Montgomery told Fox News’ Harris Faulkner, “So if you’re going out and protesting and you’re a peaceful protester, take some zip ties and subdue some of these people and (make) a citizen’s arrest if they are hurting people, if they’re lobbying Molotov cocktails, if they’re setting things on fire, if they’re breaking things and committing crimes then go ahead help them find what they ultimately want, which is apparently arrest. … If you see an Antifa person and they have a backpack, go ahead and take it because they don’t believe in private property. So what’s theirs is yours.”
Thankfully and appropriately, Faulkner responsibly disagreed. She said, “We don’t want to engage people in trying to physically get involved with anybody else. But I understand what you’re saying, maybe not literally.”
Kennedy shrugged her shoulders.
- NBC News NOW and NBC BLK will present “Can You Hear Us Now?” — a virtual discussion streamed tonight at 8 p.m. Eastern on NBC News NOW. The show will be hosted by MSNBC’s Trymaine Lee and feature conversations with actors Don Cheadle and Kendrick Sampson, New York Times journalist Nikole Hannah-Jones, rapper T.I. and Wisconsin Lt. Gov. Mandela Barnes.
- Monday was the 40th anniversary of CNN’s first day as a network. Here’s a short clip about it. And, to repeat something I’ve said time and again of late, CNN’s coverage of the protests has been nothing short of extraordinary.
- The New York Times has released its latest company diversity and inclusion report. Women now make up 51% of all staff and 49% of the leadership positions. White people make up 65% of all staff with people of color making up 32%. (Three percent declined to answer.) People of color account for 21% of leadership positions. As far as the newsroom (news and opinion), men make up 51% of staff, while women make up 54% of leadership positions. People of color make up 26% of the newsroom staff and 21% of the leadership positions.
- Variety’s Brian Steinberg reports that MSNBC is running a news crawl across the bottom of the screen after a two-year absence. MSNBC hasn’t had a crawl since April 2018, when it was removed so viewers could concentrate on the news story being discussed on screen. Steinberg wrote the decision to bring it back was “ largely out of a feeling that it would help viewers as they navigate through several critical news events happening simultaneously.”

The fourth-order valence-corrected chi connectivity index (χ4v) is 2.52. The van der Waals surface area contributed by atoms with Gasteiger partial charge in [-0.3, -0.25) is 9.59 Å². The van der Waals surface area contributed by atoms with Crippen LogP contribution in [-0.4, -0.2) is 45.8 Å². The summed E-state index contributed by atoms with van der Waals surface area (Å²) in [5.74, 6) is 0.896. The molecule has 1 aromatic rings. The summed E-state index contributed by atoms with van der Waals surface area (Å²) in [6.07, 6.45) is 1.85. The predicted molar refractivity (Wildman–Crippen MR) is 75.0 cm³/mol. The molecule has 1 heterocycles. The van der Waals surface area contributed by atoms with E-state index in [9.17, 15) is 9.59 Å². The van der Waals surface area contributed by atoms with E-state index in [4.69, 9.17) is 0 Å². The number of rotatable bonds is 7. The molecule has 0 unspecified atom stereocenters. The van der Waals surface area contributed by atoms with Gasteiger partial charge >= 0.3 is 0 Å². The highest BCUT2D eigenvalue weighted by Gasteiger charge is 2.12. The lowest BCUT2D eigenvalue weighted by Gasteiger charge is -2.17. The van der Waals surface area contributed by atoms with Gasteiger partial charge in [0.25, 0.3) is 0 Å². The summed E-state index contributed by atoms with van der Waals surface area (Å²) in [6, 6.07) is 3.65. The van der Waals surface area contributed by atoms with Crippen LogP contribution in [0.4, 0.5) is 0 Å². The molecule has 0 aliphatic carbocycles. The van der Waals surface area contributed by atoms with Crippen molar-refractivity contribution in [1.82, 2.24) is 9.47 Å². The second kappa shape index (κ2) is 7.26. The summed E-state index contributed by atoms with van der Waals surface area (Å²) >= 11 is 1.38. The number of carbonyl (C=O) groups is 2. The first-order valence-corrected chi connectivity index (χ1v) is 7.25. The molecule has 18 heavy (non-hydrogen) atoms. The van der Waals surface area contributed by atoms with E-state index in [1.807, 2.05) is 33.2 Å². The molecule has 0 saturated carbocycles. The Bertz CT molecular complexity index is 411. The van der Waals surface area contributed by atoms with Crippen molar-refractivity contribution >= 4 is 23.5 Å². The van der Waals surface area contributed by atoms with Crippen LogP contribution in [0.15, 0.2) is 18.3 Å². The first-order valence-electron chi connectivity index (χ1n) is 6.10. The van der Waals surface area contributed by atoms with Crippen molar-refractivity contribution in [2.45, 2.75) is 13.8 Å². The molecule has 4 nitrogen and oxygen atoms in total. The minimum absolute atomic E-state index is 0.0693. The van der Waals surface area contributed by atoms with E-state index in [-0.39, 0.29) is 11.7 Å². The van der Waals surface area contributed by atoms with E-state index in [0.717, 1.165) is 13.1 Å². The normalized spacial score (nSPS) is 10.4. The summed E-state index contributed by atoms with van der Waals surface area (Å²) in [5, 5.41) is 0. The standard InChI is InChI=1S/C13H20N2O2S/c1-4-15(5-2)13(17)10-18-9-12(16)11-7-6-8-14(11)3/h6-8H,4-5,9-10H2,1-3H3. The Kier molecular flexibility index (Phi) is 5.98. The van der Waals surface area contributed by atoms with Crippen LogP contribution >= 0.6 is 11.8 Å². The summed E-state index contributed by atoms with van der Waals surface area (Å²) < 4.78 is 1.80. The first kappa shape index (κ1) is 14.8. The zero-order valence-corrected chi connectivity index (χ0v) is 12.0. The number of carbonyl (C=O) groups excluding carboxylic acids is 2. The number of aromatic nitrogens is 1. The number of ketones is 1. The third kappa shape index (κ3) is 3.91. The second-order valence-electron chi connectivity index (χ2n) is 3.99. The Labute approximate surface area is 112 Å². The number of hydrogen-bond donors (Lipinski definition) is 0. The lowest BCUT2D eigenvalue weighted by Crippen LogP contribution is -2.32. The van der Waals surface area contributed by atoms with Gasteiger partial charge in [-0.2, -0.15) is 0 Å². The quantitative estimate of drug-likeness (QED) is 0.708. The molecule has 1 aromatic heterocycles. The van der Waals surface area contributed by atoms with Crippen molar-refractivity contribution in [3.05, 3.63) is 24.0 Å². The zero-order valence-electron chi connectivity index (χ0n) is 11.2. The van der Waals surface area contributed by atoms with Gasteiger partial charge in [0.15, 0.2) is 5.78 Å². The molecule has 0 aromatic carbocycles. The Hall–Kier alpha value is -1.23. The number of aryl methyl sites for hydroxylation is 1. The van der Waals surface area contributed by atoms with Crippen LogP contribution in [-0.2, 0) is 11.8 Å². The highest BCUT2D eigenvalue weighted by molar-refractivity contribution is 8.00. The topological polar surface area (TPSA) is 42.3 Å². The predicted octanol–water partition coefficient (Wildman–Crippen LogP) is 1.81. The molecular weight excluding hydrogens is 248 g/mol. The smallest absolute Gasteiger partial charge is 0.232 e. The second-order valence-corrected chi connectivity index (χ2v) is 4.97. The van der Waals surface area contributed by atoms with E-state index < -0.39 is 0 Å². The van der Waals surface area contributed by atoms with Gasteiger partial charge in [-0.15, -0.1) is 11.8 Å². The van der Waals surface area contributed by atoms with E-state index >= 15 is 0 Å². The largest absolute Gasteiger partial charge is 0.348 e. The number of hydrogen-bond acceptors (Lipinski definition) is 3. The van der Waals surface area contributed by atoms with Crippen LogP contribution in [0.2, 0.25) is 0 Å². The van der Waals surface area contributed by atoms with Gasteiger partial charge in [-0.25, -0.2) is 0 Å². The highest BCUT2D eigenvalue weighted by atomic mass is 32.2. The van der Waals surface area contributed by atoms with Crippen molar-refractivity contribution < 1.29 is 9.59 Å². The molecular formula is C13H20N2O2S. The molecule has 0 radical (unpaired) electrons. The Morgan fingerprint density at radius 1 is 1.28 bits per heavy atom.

- New York Post sports media columnist Andrew Marchand with a big scoop that NFL insider Josina Anderson is out at ESPN. No word yet on why or what’s next for Anderson.
- Alaska has the highest rate of sexual assault in the nation. Co-published by ProPublica (Adriana Gallardo, Nadia Sussman and Agnes Chang) and the Anchorage Daily News (Kyle Hopkins and Michelle Theriault Boots), it’s a project called “Unheard.”
- With protesting across the country and social distancing being ignored, will we see a second wave of the coronavirus? The New York Times’ Roni Caryn Rabin reports.
- This is required viewing. The New York Times combed through and combined security footage, witness videos and official documents to reconstruct the death of George Floyd. Stunning and important work by the Times’ Evan Hill, Ainara Tiefenthäler, Christiaan Triebert, Drew Jordan, Haley Willis and Robin Stein.
- The latest cover story referring to Trump from The Atlantic: Anne Applebaum with “History Will Judge the Complicit.”
Have feedback or a tip? Email Poynter senior media writer Tom Jones at firstname.lastname@example.org.
More resources for journalists
- Subscribe to Alma Matters – Poynter’s new newsletter for college journalism educators
- Power Up: Leadership in Tough Times — Poynter’s online, six-week program for managers
- Seeing Through: Photography & Healing — June 5 at 11:30 a.m. — Journalism Institute, National Press Club
- Workplace Integrity: Do You Qualify As An Ally? (Especially Now) — June 15 at 1 p.m. — Freedom Forum
Want to get this briefing in your inbox? Sign up here.